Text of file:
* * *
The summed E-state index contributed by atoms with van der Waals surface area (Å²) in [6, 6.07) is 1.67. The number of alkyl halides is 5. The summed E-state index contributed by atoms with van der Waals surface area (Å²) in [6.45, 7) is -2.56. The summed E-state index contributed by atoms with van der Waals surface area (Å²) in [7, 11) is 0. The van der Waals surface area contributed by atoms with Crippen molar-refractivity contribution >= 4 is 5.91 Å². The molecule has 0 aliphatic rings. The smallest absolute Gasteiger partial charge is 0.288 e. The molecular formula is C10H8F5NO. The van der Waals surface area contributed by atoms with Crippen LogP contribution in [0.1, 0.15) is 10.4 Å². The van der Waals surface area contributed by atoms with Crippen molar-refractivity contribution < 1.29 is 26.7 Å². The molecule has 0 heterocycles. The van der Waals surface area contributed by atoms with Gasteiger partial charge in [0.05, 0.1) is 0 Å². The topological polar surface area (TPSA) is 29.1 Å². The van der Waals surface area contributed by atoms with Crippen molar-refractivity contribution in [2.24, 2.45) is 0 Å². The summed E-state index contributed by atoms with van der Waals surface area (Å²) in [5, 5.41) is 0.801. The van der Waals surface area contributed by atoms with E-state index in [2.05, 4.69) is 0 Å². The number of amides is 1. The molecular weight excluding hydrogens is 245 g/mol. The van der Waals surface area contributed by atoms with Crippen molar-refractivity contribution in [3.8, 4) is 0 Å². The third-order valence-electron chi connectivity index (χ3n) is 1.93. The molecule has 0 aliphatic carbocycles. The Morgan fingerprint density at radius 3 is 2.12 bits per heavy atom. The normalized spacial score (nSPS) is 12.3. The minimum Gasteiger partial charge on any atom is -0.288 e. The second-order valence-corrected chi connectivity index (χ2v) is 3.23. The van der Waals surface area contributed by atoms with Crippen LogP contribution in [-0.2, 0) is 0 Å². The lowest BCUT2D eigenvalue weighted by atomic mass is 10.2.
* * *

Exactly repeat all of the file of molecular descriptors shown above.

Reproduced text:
The summed E-state index contributed by atoms with van der Waals surface area (Å²) in [6, 6.07) is 1.67. The number of alkyl halides is 5. The summed E-state index contributed by atoms with van der Waals surface area (Å²) in [6.45, 7) is -2.56. The summed E-state index contributed by atoms with van der Waals surface area (Å²) in [7, 11) is 0. The van der Waals surface area contributed by atoms with Crippen molar-refractivity contribution >= 4 is 5.91 Å². The molecule has 0 aliphatic rings. The smallest absolute Gasteiger partial charge is 0.288 e. The molecular formula is C10H8F5NO. The van der Waals surface area contributed by atoms with Crippen LogP contribution in [0.1, 0.15) is 10.4 Å². The van der Waals surface area contributed by atoms with Crippen molar-refractivity contribution < 1.29 is 26.7 Å². The molecule has 0 heterocycles. The van der Waals surface area contributed by atoms with Gasteiger partial charge in [0.05, 0.1) is 0 Å². The topological polar surface area (TPSA) is 29.1 Å². The van der Waals surface area contributed by atoms with Crippen molar-refractivity contribution in [2.24, 2.45) is 0 Å². The summed E-state index contributed by atoms with van der Waals surface area (Å²) in [5, 5.41) is 0.801. The van der Waals surface area contributed by atoms with E-state index in [2.05, 4.69) is 0 Å². The number of amides is 1. The molecular weight excluding hydrogens is 245 g/mol. The van der Waals surface area contributed by atoms with Crippen molar-refractivity contribution in [3.8, 4) is 0 Å². The third-order valence-electron chi connectivity index (χ3n) is 1.93. The molecule has 0 aliphatic carbocycles. The Morgan fingerprint density at radius 3 is 2.12 bits per heavy atom. The normalized spacial score (nSPS) is 12.3. The minimum Gasteiger partial charge on any atom is -0.288 e. The second-order valence-corrected chi connectivity index (χ2v) is 3.23. The van der Waals surface area contributed by atoms with Crippen LogP contribution in [-0.2, 0) is 0 Å². The lowest BCUT2D eigenvalue weighted by atomic mass is 10.2.